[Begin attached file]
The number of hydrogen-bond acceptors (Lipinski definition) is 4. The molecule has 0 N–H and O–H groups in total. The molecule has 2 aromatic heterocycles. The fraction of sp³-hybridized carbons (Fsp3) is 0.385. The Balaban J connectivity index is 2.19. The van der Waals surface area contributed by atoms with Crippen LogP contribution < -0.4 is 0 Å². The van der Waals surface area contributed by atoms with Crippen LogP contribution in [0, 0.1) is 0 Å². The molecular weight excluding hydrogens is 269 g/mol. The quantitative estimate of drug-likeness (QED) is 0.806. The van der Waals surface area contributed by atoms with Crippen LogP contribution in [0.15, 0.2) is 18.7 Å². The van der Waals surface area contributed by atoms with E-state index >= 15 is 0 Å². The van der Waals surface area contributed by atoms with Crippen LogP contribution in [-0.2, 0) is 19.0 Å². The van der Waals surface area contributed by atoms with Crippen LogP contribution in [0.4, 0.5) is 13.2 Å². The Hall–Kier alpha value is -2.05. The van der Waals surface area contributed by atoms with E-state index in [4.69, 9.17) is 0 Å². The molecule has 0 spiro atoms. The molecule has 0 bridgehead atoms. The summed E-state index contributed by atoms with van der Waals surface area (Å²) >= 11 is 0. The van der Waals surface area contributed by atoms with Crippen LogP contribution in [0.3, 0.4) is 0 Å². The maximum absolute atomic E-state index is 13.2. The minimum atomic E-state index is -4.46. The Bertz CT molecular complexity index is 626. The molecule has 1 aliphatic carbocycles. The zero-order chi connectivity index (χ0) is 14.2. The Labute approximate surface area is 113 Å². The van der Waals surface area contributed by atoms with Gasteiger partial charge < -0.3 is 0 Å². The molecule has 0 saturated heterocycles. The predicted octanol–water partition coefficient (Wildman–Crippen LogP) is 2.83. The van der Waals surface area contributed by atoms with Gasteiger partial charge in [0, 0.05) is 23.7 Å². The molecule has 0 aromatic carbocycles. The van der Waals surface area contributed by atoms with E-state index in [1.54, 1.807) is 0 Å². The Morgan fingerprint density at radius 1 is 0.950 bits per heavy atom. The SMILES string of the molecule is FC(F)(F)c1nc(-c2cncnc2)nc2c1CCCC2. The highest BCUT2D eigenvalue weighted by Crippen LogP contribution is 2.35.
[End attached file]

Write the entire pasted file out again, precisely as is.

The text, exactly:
The number of hydrogen-bond acceptors (Lipinski definition) is 4. The molecule has 0 N–H and O–H groups in total. The molecule has 2 aromatic heterocycles. The fraction of sp³-hybridized carbons (Fsp3) is 0.385. The Balaban J connectivity index is 2.19. The van der Waals surface area contributed by atoms with Crippen LogP contribution < -0.4 is 0 Å². The van der Waals surface area contributed by atoms with Crippen LogP contribution in [0, 0.1) is 0 Å². The molecular weight excluding hydrogens is 269 g/mol. The quantitative estimate of drug-likeness (QED) is 0.806. The van der Waals surface area contributed by atoms with Crippen LogP contribution in [0.15, 0.2) is 18.7 Å². The van der Waals surface area contributed by atoms with E-state index >= 15 is 0 Å². The van der Waals surface area contributed by atoms with Crippen LogP contribution in [-0.2, 0) is 19.0 Å². The van der Waals surface area contributed by atoms with Crippen LogP contribution in [0.4, 0.5) is 13.2 Å². The Hall–Kier alpha value is -2.05. The van der Waals surface area contributed by atoms with E-state index in [4.69, 9.17) is 0 Å². The molecule has 0 spiro atoms. The molecule has 0 bridgehead atoms. The summed E-state index contributed by atoms with van der Waals surface area (Å²) >= 11 is 0. The van der Waals surface area contributed by atoms with Crippen LogP contribution in [0.3, 0.4) is 0 Å². The maximum absolute atomic E-state index is 13.2. The minimum atomic E-state index is -4.46. The Bertz CT molecular complexity index is 626. The molecule has 1 aliphatic carbocycles. The zero-order chi connectivity index (χ0) is 14.2. The Labute approximate surface area is 113 Å². The van der Waals surface area contributed by atoms with Gasteiger partial charge < -0.3 is 0 Å². The molecule has 0 saturated heterocycles. The predicted octanol–water partition coefficient (Wildman–Crippen LogP) is 2.83. The van der Waals surface area contributed by atoms with Gasteiger partial charge in [0, 0.05) is 23.7 Å². The molecule has 0 aromatic carbocycles. The van der Waals surface area contributed by atoms with E-state index in [1.54, 1.807) is 0 Å². The Morgan fingerprint density at radius 1 is 0.950 bits per heavy atom. The SMILES string of the molecule is FC(F)(F)c1nc(-c2cncnc2)nc2c1CCCC2. The highest BCUT2D eigenvalue weighted by Crippen LogP contribution is 2.35.